Mathematics Stack Exchange is a question and answer site for people studying math at any level and professionals in related fields. It's 100% free, no registration required.

Sign up
Here's how it works:
  1. Anybody can ask a question
  2. Anybody can answer
  3. The best answers are voted up and rise to the top

Possible Duplicate:
Subsets and equality

Hello I'm new to set theory and I want to know how I can solve the following question

Let $U$ be a universe and $A,B$ and $C$ be subsets of $U$. Prove or disprove:

$$(A \cup B) = (A \cup C)\implies B = C$$

(question also found here)

I'm looking at the "Typical element" Method of proving this statement but I'm confused on how to go about it or if it is even the correct method to be using.

share|cite|improve this question

marked as duplicate by Gerry Myerson, Martin Sleziak, Thomas, MJD, Norbert Oct 8 '12 at 18:14

This question has been asked before and already has an answer. If those answers do not fully address your question, please ask a new question.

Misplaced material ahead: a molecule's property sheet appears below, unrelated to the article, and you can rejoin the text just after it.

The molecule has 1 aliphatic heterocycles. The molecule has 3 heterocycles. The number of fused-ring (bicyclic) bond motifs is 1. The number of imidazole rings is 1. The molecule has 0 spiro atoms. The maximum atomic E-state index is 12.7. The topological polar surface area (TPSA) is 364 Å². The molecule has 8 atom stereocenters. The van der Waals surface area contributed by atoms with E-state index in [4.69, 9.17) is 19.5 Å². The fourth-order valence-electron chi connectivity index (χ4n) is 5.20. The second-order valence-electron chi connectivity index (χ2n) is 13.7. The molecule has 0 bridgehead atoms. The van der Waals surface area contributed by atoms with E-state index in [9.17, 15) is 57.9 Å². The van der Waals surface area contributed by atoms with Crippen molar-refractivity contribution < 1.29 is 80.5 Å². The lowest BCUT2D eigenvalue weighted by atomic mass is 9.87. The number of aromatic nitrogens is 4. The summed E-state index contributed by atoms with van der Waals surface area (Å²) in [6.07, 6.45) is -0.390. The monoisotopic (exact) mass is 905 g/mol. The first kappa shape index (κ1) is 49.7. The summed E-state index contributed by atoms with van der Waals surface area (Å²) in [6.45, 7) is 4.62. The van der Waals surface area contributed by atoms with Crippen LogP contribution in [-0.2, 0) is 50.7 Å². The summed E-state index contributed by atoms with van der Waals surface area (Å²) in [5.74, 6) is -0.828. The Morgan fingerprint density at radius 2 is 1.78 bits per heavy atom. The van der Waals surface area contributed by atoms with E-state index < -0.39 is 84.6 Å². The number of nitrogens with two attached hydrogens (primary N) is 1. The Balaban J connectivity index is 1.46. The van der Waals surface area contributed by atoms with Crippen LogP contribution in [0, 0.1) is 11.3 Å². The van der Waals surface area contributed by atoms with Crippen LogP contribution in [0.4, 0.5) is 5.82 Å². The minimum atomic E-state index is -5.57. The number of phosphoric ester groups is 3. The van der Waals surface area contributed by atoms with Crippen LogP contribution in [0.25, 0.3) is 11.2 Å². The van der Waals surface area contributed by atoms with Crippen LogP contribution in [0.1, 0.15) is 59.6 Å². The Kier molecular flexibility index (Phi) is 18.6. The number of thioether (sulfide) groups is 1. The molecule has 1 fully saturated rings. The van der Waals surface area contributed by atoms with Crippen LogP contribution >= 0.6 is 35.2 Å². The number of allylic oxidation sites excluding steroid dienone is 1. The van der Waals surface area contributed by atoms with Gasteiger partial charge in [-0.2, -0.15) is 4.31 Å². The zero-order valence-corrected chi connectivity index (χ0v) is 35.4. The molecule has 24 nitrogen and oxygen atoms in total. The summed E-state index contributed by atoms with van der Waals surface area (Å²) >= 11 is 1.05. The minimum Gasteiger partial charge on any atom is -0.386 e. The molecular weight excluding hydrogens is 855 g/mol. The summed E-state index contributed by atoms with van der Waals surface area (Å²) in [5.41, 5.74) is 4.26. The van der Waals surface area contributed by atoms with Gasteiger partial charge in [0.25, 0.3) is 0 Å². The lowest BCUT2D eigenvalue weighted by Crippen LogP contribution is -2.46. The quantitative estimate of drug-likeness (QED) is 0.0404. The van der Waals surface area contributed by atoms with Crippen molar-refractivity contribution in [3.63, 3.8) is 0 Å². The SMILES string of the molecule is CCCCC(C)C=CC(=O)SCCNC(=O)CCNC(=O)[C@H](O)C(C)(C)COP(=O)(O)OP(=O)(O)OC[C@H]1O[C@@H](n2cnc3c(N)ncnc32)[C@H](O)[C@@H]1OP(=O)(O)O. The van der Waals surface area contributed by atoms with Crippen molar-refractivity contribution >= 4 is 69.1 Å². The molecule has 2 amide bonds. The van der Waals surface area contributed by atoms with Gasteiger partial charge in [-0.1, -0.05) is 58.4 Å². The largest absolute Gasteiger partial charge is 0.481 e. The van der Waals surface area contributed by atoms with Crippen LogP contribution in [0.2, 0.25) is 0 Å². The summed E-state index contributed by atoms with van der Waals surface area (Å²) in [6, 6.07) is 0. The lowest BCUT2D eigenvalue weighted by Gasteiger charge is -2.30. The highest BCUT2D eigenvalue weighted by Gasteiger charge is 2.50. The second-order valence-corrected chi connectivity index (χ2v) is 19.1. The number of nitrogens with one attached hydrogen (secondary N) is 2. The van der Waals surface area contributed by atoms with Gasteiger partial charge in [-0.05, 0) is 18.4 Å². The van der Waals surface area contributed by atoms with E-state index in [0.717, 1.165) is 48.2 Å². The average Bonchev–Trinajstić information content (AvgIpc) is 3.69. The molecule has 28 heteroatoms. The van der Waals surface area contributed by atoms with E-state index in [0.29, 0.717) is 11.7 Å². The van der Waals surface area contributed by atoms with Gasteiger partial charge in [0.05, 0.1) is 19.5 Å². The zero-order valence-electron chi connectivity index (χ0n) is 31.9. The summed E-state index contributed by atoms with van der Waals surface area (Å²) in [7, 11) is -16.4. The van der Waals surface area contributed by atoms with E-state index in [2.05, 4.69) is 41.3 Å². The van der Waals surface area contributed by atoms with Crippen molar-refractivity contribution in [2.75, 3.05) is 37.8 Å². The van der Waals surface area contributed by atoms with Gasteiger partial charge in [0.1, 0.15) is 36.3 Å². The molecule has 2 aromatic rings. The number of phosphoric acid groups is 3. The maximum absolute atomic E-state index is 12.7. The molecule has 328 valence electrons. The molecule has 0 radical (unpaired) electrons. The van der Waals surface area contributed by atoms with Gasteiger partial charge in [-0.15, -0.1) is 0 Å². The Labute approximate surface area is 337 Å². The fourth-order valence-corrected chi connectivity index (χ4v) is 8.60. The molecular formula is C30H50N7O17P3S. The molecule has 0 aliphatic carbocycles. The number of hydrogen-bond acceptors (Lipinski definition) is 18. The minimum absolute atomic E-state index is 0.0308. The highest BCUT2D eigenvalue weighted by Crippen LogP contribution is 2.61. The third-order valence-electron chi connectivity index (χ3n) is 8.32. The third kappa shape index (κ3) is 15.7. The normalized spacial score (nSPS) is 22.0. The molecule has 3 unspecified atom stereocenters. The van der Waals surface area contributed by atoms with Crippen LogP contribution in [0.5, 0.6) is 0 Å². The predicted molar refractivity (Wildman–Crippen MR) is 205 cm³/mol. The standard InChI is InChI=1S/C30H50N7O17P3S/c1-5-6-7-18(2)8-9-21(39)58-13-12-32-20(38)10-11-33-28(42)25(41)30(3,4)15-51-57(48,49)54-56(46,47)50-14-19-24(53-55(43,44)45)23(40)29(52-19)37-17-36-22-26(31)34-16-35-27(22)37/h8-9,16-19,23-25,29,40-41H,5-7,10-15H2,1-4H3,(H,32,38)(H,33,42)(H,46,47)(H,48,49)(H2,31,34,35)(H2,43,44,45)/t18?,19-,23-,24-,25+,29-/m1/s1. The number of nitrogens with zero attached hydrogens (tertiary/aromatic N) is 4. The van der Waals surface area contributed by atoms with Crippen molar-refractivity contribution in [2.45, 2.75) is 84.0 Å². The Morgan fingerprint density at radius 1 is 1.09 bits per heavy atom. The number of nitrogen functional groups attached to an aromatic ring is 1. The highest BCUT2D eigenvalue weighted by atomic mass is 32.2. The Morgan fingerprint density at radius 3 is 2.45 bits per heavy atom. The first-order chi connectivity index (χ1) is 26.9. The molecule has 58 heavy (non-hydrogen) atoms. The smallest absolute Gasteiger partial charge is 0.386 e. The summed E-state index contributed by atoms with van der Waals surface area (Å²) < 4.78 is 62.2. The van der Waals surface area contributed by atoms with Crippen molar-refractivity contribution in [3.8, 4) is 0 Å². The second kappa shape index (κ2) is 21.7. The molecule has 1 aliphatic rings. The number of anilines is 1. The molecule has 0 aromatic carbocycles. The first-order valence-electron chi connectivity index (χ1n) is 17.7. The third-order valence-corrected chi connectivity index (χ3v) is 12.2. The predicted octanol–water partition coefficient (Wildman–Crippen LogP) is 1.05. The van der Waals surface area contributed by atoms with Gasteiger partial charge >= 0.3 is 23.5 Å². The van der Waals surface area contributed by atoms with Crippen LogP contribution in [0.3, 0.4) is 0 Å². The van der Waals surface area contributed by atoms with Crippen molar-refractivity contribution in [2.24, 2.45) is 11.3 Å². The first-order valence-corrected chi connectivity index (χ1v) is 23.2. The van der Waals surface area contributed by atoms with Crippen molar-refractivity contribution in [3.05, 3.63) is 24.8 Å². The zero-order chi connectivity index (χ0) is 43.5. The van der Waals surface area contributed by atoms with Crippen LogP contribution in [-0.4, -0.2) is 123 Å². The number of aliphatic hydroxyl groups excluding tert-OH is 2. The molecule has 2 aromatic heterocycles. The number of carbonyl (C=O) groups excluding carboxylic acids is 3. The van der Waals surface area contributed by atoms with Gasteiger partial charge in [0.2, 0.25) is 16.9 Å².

ok that makes much more sense to me now! so its saying if B and C are subsets of A then B = C – Daniel D C Oct 8 '12 at 12:27
No! It says nothing about $B$ and $C$ being subsets of $A$. There are no subset symbols in it whatsoever. – Gerry Myerson Oct 8 '12 at 12:28
so i need to give a proof to state that is true – Daniel D C Oct 8 '12 at 12:28
Daniel, look at the answer that has been posted. If you prove it's true, you will single-handedly destroy mathematics! – Gerry Myerson Oct 8 '12 at 12:29
oh yeah whoops :| its been a long night – Daniel D C Oct 8 '12 at 12:29
up vote 2 down vote accepted

Take $A=\{1,2 \}$, $B=\{1 \}$, $C=\{2 \}$. No relation between $B$, $C$.

share|cite|improve this answer
i think im more after this kind of answer – Daniel D C Oct 8 '12 at 12:33
In that link, they are trying to prove something. When you want to disprove something you have to find a counterexample. – PAD Oct 8 '12 at 12:40
no worries thanks for your help – Daniel D C Oct 8 '12 at 12:46

Not the answer you're looking for? Browse other questions tagged or ask your own question.